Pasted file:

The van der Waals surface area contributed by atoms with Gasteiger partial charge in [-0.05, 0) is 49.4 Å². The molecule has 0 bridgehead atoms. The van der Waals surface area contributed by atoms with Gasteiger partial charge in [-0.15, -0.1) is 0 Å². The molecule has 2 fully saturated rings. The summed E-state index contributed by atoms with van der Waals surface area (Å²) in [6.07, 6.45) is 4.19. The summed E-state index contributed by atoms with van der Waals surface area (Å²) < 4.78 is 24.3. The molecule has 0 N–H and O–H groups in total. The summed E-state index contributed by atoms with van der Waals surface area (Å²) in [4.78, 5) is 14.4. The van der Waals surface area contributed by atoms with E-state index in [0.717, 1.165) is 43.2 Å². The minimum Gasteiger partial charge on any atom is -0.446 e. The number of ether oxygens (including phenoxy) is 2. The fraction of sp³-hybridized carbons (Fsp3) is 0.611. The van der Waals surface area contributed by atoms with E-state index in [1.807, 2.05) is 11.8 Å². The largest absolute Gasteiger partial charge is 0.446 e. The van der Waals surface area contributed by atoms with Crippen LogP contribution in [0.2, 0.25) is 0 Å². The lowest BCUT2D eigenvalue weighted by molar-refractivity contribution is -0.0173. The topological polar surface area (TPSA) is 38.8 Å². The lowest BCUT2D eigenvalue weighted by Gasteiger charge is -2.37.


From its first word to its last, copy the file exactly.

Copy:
The van der Waals surface area contributed by atoms with Gasteiger partial charge in [-0.05, 0) is 49.4 Å². The molecule has 0 bridgehead atoms. The van der Waals surface area contributed by atoms with Gasteiger partial charge in [-0.15, -0.1) is 0 Å². The molecule has 2 fully saturated rings. The summed E-state index contributed by atoms with van der Waals surface area (Å²) in [6.07, 6.45) is 4.19. The summed E-state index contributed by atoms with van der Waals surface area (Å²) < 4.78 is 24.3. The molecule has 0 N–H and O–H groups in total. The summed E-state index contributed by atoms with van der Waals surface area (Å²) in [4.78, 5) is 14.4. The van der Waals surface area contributed by atoms with E-state index in [0.717, 1.165) is 43.2 Å². The minimum Gasteiger partial charge on any atom is -0.446 e. The number of ether oxygens (including phenoxy) is 2. The fraction of sp³-hybridized carbons (Fsp3) is 0.611. The van der Waals surface area contributed by atoms with E-state index in [1.807, 2.05) is 11.8 Å². The largest absolute Gasteiger partial charge is 0.446 e. The van der Waals surface area contributed by atoms with Crippen LogP contribution in [0.2, 0.25) is 0 Å². The lowest BCUT2D eigenvalue weighted by molar-refractivity contribution is -0.0173. The topological polar surface area (TPSA) is 38.8 Å². The lowest BCUT2D eigenvalue weighted by Gasteiger charge is -2.37.